Kaleb’s family dealt with all the arrangements and initially adjusted to this tragedy without me. But I needed to make sure the hospital did not make the same mistake in notification of another pediatrician upon the death of a beloved patient. I called the hospital many times before I found the right person. The ER director told me that he had a chance to review the case and it was his opinion that everyone there followed protocol. If a doctor is paged and doesn’t answer, they stop trying after several attempts. I asked how they found my pager number since I did not carry one. Why couldn’t someone have verified the number with the parents or called my office the next day? He said they did not have the personnel for that, plus they couldn’t try to call me for every one of my patients seen in the ER.
I want to honor Kaleb’s life. I am one of the few people that were able to know Kaleb well. It was important to me to offer ongoing support to this young family. Sharing in the joy of his life helped me remind his three sisters about their brother, someone I will never forget. The pain of the hospital system letting me down could not compare with the pain the family felt. They have all displayed incredible grace and hope as time has gone on.
Kaleb’s mom would like us professionals to know that she was disappointed in the daycare’s ability to be licensed yet, against recommendations, placed her baby on his tummy for sleep. The status of the crib seemed to be in compliance with standard recommendations, in that he was alone to sleep, and the space was uncluttered. Kaleb’s death may have been preventable if he were laid down on his back to sleep. One of the most difficult things to do is to know beyond a shadow of a doubt the true reason a death happened. There are times when we are not able to know precisely how or why.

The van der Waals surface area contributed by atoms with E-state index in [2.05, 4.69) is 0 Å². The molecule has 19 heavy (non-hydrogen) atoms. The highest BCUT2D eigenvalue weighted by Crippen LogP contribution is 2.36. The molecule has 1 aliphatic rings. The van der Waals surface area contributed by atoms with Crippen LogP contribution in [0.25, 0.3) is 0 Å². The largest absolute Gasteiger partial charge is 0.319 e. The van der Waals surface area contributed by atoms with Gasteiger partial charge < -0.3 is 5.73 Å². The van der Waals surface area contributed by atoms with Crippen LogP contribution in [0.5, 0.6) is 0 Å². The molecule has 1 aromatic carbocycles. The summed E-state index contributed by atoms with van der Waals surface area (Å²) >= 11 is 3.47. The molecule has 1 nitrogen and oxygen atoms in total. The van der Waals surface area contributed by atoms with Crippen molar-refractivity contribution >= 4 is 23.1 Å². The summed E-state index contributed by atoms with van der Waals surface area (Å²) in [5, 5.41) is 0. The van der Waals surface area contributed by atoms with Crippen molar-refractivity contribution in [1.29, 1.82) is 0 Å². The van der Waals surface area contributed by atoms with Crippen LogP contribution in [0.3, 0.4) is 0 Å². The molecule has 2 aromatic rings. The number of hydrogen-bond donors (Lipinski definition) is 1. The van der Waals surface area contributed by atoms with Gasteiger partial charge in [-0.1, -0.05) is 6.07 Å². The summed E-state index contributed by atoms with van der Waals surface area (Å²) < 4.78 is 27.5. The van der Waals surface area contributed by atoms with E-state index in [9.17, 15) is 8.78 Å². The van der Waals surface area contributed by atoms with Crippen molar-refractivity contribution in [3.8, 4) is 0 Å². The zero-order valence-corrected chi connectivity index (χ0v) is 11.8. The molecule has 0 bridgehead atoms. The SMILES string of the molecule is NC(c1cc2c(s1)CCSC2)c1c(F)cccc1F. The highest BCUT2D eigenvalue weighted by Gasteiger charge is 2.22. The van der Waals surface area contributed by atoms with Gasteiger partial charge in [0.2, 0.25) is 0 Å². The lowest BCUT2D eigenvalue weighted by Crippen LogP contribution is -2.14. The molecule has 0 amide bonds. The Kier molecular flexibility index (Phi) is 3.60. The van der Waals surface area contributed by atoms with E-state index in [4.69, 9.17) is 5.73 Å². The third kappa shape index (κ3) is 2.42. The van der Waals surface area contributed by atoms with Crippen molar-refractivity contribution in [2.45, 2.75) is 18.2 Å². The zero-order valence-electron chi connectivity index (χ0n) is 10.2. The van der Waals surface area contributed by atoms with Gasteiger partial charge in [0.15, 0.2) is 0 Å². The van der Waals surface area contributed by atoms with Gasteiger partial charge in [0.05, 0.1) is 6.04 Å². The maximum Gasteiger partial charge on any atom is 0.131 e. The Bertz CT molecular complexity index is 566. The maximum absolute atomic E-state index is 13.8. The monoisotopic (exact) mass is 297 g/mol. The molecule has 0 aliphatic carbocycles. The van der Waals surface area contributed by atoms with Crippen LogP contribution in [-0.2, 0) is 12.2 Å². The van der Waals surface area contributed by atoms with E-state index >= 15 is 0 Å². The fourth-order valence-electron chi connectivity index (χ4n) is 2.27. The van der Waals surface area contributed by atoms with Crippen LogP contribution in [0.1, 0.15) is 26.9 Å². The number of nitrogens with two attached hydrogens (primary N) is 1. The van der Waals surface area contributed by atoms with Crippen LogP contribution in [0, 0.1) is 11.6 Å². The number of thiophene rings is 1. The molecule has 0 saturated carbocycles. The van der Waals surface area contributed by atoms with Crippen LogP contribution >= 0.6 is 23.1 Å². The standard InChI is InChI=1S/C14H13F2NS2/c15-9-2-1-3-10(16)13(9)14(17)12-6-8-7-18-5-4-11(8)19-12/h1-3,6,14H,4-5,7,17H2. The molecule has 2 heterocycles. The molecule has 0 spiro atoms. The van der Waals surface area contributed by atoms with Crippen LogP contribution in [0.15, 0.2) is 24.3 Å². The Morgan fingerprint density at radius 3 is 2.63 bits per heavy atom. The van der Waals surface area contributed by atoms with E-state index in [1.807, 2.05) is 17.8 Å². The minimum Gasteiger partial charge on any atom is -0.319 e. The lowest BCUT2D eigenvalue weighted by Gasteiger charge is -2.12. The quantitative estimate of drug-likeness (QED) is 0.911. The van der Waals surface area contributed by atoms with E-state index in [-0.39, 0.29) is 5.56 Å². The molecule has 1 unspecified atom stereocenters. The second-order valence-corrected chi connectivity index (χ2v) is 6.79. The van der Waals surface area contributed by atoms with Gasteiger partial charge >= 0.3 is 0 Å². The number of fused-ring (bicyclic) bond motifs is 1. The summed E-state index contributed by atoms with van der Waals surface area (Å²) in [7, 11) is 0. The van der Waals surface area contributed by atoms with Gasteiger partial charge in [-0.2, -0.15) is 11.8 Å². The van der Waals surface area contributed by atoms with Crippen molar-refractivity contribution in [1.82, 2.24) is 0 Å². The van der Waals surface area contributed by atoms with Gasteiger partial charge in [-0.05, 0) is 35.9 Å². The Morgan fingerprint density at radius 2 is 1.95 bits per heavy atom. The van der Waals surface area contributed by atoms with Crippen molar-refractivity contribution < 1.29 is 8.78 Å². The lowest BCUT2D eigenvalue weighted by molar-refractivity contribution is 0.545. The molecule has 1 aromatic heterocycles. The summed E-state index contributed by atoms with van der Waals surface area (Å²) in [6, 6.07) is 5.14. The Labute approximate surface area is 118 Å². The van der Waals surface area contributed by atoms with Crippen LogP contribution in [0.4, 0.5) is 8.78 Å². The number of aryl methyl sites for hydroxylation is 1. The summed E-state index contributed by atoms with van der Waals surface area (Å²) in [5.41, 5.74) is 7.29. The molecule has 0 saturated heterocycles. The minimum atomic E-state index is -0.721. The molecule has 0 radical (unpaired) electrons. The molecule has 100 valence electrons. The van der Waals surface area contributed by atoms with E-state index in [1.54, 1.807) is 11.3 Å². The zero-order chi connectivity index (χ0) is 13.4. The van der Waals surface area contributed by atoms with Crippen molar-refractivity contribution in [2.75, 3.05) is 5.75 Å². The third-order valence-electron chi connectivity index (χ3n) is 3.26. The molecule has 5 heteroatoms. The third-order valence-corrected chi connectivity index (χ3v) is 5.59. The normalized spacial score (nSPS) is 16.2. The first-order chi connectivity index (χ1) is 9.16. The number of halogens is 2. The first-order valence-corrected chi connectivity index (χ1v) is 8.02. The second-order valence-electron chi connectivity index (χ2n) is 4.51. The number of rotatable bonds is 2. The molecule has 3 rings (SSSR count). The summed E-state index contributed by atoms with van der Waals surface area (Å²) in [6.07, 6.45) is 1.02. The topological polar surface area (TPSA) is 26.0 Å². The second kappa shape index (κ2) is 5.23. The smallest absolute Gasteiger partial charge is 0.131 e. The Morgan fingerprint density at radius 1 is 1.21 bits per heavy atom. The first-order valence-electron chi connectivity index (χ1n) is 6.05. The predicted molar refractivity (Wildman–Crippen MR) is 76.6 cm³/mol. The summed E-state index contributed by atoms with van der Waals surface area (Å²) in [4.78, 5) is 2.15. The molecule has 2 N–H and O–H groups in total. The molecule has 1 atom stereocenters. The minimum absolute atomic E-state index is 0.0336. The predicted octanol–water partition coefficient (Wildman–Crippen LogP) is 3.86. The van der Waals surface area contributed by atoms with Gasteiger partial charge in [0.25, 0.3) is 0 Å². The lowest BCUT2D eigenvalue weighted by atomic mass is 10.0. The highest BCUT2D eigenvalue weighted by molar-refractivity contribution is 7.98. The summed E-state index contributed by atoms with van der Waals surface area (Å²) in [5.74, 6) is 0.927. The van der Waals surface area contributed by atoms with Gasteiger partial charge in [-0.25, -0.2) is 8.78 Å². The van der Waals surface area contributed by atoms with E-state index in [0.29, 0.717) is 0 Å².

Death investigations can take over 9 months to compile enough information to determine cause of death. The death scene investigation can be complex and complicated by emotional testimonials and disrupted scenes. Autopsy results may be conducted by personnel not specialized in infant deaths. Results of ancillary toxicology and genetic testing may take a while to return. And yet we must compile the statistics the best we can to learn what is implicated in the causes and begin to correct the problems.
Causes of death are largely attributable to: Congenital malformations, deformations and chromosomal abnormalities; Short gestation or low birth weight; Maternal complications of pregnancy; Sudden Unexpected Infant Death Syndrome; Unintentional injuries.
Safe sleep campaigns, campaigns to decrease maternal smoking and increase access to preconceptual and pre- and postnatal medical care have all shown successes in contributing to decreasing rates of infant mortality. In this issue of The Indianapolis Medical Society Bulletin, we will highlight some of those campaigns involving Indiana. Each one could use your support. Please inform us of other initiatives that you have seen work.
The other component of this story is the need to develop stronger commitments to advocacy, communication and relationships between health care providers, community resources and our patients’ families. By approaching the delivery of health care as a consolidated team we will be able to impact infant mortality rates in a meaningful way.